Ayu Utami was born in Bogor near the Indonesian capital of Jakarta in 1968. She is one of the most prominent representatives of a new generation of Indonesian writers, who, even before the end of the Suharto regime, were already openly addressing the social and cultural conflicts of the island state, and today accompany the transition to democracy with a critical voice. While still studying Russian language and literature at the Universitas Indonesia in Jakarta, Utami began publishing reports and essays in various newspapers. As co-founder of a union of freelance journalists, which was declared illegal by the government, she was banned from practising her occupation in 1994, and some of her colleagues were arrested. She continued her journalistic work underground, which included the anonymous publication of a black book on corruption in the Suharto regime.
With her debut novel “Saman” (1998) Ayu Utami achieved more than just her breakthrough as a writer – in her native country the book was re-printed many times and was celebrated as a literary sensation. “Saman” was published only a few weeks before General Suharto was deprived of power and its publication was also a sign of the approaching political change. The author treats social taboos in an open way, thereby breaking with Indonesian literature to date. Utami writes freely about love and sexuality and thematises the difficult relationship between Muslims and Christians – as well as the hatred of the Chinese minority. Her novel focuses on the story of a Catholic priest, who through his advocacy work for oppressed small farmers, joins the Indonesian resistance, falls in love in the process, gives up the priesthood and emigrates to New York. At the same time one reads about the fate of a group of young women, who self-consciously make decisions about their lives and renounce the traditional gender roles.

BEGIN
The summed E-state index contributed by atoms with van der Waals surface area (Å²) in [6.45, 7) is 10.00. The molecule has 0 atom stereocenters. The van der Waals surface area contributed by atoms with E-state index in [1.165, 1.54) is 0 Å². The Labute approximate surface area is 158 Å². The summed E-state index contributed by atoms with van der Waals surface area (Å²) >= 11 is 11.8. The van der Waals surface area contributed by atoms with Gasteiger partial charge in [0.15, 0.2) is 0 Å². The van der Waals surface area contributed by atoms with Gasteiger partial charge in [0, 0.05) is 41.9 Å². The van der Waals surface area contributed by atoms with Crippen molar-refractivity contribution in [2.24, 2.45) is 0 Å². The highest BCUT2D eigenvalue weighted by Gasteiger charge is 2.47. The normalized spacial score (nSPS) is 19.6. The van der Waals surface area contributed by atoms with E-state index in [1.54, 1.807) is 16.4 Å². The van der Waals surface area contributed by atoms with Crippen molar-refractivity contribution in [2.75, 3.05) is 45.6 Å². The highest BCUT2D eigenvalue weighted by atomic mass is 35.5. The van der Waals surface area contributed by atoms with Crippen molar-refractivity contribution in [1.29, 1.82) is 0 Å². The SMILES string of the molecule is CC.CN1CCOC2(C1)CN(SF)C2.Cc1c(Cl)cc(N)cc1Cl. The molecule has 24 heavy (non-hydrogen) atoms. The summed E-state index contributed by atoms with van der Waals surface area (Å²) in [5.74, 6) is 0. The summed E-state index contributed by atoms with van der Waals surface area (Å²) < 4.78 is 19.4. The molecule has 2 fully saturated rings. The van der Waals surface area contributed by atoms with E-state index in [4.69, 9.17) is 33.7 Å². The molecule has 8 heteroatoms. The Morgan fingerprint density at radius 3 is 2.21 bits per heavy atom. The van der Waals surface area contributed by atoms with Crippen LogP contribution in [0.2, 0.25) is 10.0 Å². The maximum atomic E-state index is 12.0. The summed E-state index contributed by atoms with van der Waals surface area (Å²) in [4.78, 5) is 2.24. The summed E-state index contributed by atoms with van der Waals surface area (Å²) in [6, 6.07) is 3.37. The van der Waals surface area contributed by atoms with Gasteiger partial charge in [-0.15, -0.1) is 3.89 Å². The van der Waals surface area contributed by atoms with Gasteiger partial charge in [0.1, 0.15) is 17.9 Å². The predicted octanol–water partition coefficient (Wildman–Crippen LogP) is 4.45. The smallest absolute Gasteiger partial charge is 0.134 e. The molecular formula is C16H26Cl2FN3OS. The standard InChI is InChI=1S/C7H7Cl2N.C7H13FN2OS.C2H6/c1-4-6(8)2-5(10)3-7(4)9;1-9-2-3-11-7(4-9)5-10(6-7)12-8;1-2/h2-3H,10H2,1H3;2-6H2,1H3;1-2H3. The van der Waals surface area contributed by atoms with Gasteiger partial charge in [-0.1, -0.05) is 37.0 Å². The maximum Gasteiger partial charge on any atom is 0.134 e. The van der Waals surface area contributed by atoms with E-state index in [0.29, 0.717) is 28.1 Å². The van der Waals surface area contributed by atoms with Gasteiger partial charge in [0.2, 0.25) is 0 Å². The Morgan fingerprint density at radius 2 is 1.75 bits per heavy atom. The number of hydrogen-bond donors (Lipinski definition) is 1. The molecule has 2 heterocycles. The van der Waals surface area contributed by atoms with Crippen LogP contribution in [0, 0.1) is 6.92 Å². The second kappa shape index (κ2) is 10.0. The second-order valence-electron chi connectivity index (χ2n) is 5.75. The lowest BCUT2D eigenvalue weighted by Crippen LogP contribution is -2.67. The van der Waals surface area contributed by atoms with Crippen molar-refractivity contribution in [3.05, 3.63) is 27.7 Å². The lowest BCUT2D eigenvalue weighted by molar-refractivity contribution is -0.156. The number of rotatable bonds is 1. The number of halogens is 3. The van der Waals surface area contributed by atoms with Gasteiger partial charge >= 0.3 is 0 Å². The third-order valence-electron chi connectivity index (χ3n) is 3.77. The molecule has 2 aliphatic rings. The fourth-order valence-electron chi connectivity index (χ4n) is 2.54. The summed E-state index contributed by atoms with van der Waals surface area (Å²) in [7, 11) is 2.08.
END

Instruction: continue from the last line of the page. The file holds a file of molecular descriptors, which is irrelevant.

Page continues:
Utami’s prose is lively and modern and as such reflects the richness of Indonesian oral tradition. The author masterfully switches between various narrative perspectives, locations, and time scales, links dream sequences and old myths with descriptions of the political and societal relations in Indonesia in the 90’s. “Saman” is the first in a cycle of novels, the second part of which was published in 2001 under the title “Larung.” Both of her novels have been published in Dutch. In 1998 “Saman” was awarded the prize for best Indonesian novel; in 2000 Ayu Utami received the renowned Prins Claus Prijs from the Dutch government and in 2007, she was a guest of the P.E.N. World Voices, New York. Utami’s work has been translated into several languages and since 1998 has been copublisher of the culture magazine “Kalam.” A co-founder of the Indonesian Alliance of Independent Journalists, Utami works also for the independent radio station 68H und the cultural centre Komunitas Utan Kayu. She lives in Jakarta.
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